Filmmaker Ron Brodie and visual effects artist Sohee Sohn first met when they worked together on a project in New York. But after that, it would be years before the two were to ever cross paths again. “We coincidentally bumped into each other on the streets of Brooklyn,” Ron recalls. “We started with friendship before making our relationship official.”
Driving from Palm Springs to San Francisco during a California road trip with friends, Ron started a game where their group would take pictures in what was known as “the prison pose.” “The pose is one knee down, grasping hands while staring at the camera,” Sohee explains. “By the time we made it to Big Sur everyone knew the drill.” One day after a long hike, Ron asked everyone to do the pose once more, but this time, when he and Sohee joined hands she discovered a ring in her hand. “He asked me to marry him and I think we all cried,” she remembers. “We were very glad that a friend had managed to catch the moment on camera.”
When searching for a wedding venue the couple knew they wanted something a little outside of the box. They eventually found a beautiful manor in Chester Town, Maryland, surrounded by large oak trees and corn fields. Sohee decided to tackle the majority of the planning sans a planner, but worked with wedding coordinator Adriana Gorman on the day of the ceremony and got her bridal party to help with the decorative details. Together they arranged the balloons, name cards, even the golf cart decorations. “I think we were all blown away by the level of effort Sohee put into meticulously planning out every detail,” Ron says.
“It was definitely a mission to find the right dress [though],” Sohee admits. “Ron and I usually shop together, so without him there it made things even harder.” She tried on a number of dresses in front of friends and family, but always second guessed herself whenever she started liking a certain design. She finally decided to go to a fitting with her man of honor as her only companion. “As soon as I tried the one, a Karen Willis Holmes, I instantly knew that this was it,” she says. “It had lace, tulle, and a big skirt, but still it didn’t feel over the top.” Sohee kept her jewelry simple and small and her hair and makeup to a minimum. “Just simple and pretty,” she describes.
Ron had his heart set on getting a custom suit made, but ultimately decided against it. “It was hard to picture the final result from swatches of fabric,” he explains. Instead, he fell in love with the very first suit he tried on, a Hugo Boss. “For me, it was when my best man and twin brother Don said: ‘This is a suit that would make mom proud.’ He was right, and I was sold.”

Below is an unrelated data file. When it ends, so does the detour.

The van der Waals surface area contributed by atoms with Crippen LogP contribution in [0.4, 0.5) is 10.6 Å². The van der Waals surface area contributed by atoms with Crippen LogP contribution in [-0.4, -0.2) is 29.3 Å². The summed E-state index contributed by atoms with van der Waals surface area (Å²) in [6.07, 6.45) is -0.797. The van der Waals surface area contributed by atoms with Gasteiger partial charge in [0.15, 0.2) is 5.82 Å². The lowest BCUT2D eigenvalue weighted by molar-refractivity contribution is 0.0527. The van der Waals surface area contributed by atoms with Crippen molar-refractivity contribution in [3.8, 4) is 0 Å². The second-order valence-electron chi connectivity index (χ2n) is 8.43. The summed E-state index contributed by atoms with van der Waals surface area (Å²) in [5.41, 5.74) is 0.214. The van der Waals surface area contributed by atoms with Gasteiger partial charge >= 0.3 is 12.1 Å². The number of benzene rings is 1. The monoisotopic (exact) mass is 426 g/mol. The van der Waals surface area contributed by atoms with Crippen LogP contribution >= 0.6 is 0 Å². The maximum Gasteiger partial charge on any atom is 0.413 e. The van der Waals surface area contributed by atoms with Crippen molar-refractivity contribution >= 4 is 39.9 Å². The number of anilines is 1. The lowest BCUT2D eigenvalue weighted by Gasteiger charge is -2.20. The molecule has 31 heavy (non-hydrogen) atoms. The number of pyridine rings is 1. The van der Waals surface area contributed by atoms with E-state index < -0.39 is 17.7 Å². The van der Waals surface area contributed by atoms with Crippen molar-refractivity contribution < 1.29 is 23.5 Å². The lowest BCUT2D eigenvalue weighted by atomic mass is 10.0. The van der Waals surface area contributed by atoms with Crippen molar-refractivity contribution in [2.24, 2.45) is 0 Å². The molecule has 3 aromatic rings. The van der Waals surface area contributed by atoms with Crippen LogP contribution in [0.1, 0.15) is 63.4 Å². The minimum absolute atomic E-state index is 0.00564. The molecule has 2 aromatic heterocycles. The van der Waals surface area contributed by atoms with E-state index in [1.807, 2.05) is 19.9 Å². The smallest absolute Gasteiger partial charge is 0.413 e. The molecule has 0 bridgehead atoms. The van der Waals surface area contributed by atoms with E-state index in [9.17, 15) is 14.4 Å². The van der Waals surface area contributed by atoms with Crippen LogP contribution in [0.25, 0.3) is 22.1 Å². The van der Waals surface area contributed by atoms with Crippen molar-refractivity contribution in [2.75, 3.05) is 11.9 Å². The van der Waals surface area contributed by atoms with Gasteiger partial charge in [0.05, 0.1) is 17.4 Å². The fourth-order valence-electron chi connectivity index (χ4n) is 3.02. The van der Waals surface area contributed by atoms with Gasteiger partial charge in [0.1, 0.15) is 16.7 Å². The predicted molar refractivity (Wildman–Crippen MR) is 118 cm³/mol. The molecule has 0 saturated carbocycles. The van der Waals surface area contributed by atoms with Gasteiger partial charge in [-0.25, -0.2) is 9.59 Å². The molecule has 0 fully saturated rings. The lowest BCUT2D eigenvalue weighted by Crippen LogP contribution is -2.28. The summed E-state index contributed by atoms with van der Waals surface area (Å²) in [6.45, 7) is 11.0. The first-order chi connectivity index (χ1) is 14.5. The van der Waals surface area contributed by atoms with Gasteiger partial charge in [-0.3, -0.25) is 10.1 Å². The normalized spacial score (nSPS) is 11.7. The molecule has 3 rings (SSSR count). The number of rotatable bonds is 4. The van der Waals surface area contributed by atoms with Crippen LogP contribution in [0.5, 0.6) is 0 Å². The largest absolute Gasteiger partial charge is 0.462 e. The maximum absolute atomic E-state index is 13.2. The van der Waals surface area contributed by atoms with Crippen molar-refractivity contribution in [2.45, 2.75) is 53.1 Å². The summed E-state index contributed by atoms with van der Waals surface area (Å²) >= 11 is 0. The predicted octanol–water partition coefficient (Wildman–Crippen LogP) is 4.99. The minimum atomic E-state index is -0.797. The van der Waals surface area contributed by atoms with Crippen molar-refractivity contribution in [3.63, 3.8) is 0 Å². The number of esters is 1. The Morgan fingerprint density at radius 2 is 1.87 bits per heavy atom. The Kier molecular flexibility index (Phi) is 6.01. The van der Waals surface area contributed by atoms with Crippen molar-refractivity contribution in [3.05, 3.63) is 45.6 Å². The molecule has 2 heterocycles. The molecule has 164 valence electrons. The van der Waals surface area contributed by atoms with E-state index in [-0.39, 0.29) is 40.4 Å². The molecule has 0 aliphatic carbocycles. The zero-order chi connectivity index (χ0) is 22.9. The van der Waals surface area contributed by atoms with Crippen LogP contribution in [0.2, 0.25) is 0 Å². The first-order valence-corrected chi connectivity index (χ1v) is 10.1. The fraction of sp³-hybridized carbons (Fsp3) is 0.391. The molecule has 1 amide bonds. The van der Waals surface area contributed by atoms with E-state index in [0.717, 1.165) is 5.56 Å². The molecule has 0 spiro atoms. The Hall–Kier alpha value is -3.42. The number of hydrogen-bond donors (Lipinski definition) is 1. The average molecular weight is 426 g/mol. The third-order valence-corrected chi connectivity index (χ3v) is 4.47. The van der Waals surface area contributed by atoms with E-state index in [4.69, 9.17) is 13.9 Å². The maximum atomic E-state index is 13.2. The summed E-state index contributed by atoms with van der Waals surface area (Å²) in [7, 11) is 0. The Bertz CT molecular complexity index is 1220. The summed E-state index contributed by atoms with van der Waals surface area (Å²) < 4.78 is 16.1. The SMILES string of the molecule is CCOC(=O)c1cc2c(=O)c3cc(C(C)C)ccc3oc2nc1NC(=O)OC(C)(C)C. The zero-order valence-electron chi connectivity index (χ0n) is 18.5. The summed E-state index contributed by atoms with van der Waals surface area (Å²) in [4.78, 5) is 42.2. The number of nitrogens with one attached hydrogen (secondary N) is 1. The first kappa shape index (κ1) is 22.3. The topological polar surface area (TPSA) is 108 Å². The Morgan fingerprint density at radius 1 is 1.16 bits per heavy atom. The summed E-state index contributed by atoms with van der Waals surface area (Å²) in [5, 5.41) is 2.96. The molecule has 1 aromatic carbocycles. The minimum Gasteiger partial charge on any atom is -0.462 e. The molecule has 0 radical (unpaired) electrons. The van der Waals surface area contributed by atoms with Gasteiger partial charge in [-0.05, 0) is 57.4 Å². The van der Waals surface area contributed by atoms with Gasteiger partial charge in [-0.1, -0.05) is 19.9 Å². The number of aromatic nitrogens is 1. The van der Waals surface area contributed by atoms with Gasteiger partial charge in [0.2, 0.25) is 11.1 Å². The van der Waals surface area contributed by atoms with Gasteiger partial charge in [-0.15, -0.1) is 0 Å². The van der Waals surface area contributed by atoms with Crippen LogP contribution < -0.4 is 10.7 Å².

The day before the ceremony on July 1st (the couple chose a palindrome date 7.1.17), Ron and Sohee hosted a Korean and Jamaican barbecue rehearsal dinner at the manor. “It turned into a casual welcome for those that were in town a day early,” Sohee says.
There was a 50% chance of rain the day of the wedding, and as soon as guests started arriving, the raindrops started pouring. But thankfully, it only lasted for a brief moment and helped cool down the temperature. “It made the greenery on the property pop,” Sohee adds. A close friend of theirs played an original composition on the electric guitar as guests settled into their seats. Then, as Ron and his mom entered, he switched to “The Final Countdown,” and for the bride’s big entrance, opted for the traditional Wagner bridal chorus.
The couple were married by their mutual friend, Nolan Rosemond, whom Sohee credits for playing a big role in their relationship. “He’s a joker and made sure to keep it entertaining for our guests,” she says. Sohee’s brother read from the Bible, while Ron’s sister chose a lovely poem for the ceremony. Then the two exchanged their own vows and before they knew it were crying in front of their guests. ”It was so emotional!” Sohee adds. “We exchanged rings and Ron took the liberty to kiss me for as long as he wanted to.” Once they were declared husband and wife, they were whisked away on a golf cart complete with cans and a “Just Married” sign.
At the reception, the newlyweds found inventive ways to pay tribute to their Jamaican and Korean heritages. After the ceremony, they both quickly changed into hanboks, which are traditional Korean outfits, while guests enjoyed cocktails by the pool. After a few songs played by a friend on the harp, the two changed back into their original outfits for the rest of the evening.
Ron’s cousin Alison served as the night’s official M.C. and introduced the newlywed couple before they took to the dance floor for the first time as husband and wife to a cover of Bob Marley’s “Is This Love” by Corinne Bailey Rae. “Near the end of the song, we had our DJ switch the track to Sean Paul’s ‘Temperature’ and Sohee and I surprised our guests with a choreographed dancehall performance,” Ron says. “It was top secret so everyone jumped out of their seats and cheered us on!” Later on, toasts were given by Ron’s dad, who playfully set the tone for the evening with a number of dad jokes, and from the man of honor and best man, while guests toasted with Korean rice vodka and Jamaican rum punch. “Our DJ Deejz Alfaro played 90s and 2000s bangers, and we had a special dancehall set performed by my cousin DJ Starks,” Ron adds.
After the reception came to an end, the couple wasn’t exactly done celebrating. “We broke out the Korean barbecue, and everyone jumped in the pool,” says Ron. “Even Sohee in her bikini with her veil on. I think the party went on until 4:00 A.M.!”